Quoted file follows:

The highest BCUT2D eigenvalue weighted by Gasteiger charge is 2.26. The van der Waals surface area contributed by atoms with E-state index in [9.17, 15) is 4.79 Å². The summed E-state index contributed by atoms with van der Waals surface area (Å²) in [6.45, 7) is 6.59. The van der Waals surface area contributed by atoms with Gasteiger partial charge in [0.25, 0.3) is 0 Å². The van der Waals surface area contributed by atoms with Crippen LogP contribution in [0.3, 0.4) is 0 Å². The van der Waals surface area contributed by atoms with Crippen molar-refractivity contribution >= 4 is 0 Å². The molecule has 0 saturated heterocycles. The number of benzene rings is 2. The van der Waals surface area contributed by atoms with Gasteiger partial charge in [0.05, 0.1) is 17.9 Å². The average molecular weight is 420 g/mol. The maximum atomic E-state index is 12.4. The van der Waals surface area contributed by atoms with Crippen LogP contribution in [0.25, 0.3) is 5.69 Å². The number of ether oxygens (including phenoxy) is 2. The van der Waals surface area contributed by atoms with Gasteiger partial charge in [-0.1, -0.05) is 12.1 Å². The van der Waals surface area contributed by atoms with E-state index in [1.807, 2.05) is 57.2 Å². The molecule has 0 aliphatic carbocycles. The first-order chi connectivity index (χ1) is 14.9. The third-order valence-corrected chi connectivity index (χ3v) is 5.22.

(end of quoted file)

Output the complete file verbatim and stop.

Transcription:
The highest BCUT2D eigenvalue weighted by Gasteiger charge is 2.26. The van der Waals surface area contributed by atoms with E-state index in [9.17, 15) is 4.79 Å². The summed E-state index contributed by atoms with van der Waals surface area (Å²) in [6.45, 7) is 6.59. The van der Waals surface area contributed by atoms with Gasteiger partial charge in [0.25, 0.3) is 0 Å². The van der Waals surface area contributed by atoms with Crippen LogP contribution in [0.3, 0.4) is 0 Å². The van der Waals surface area contributed by atoms with Crippen molar-refractivity contribution >= 4 is 0 Å². The molecule has 0 saturated heterocycles. The number of benzene rings is 2. The van der Waals surface area contributed by atoms with Gasteiger partial charge in [0.05, 0.1) is 17.9 Å². The average molecular weight is 420 g/mol. The maximum atomic E-state index is 12.4. The van der Waals surface area contributed by atoms with Crippen LogP contribution in [0.25, 0.3) is 5.69 Å². The number of ether oxygens (including phenoxy) is 2. The van der Waals surface area contributed by atoms with Gasteiger partial charge in [-0.1, -0.05) is 12.1 Å². The van der Waals surface area contributed by atoms with E-state index in [1.807, 2.05) is 57.2 Å². The molecule has 0 aliphatic carbocycles. The first-order chi connectivity index (χ1) is 14.9. The third-order valence-corrected chi connectivity index (χ3v) is 5.22.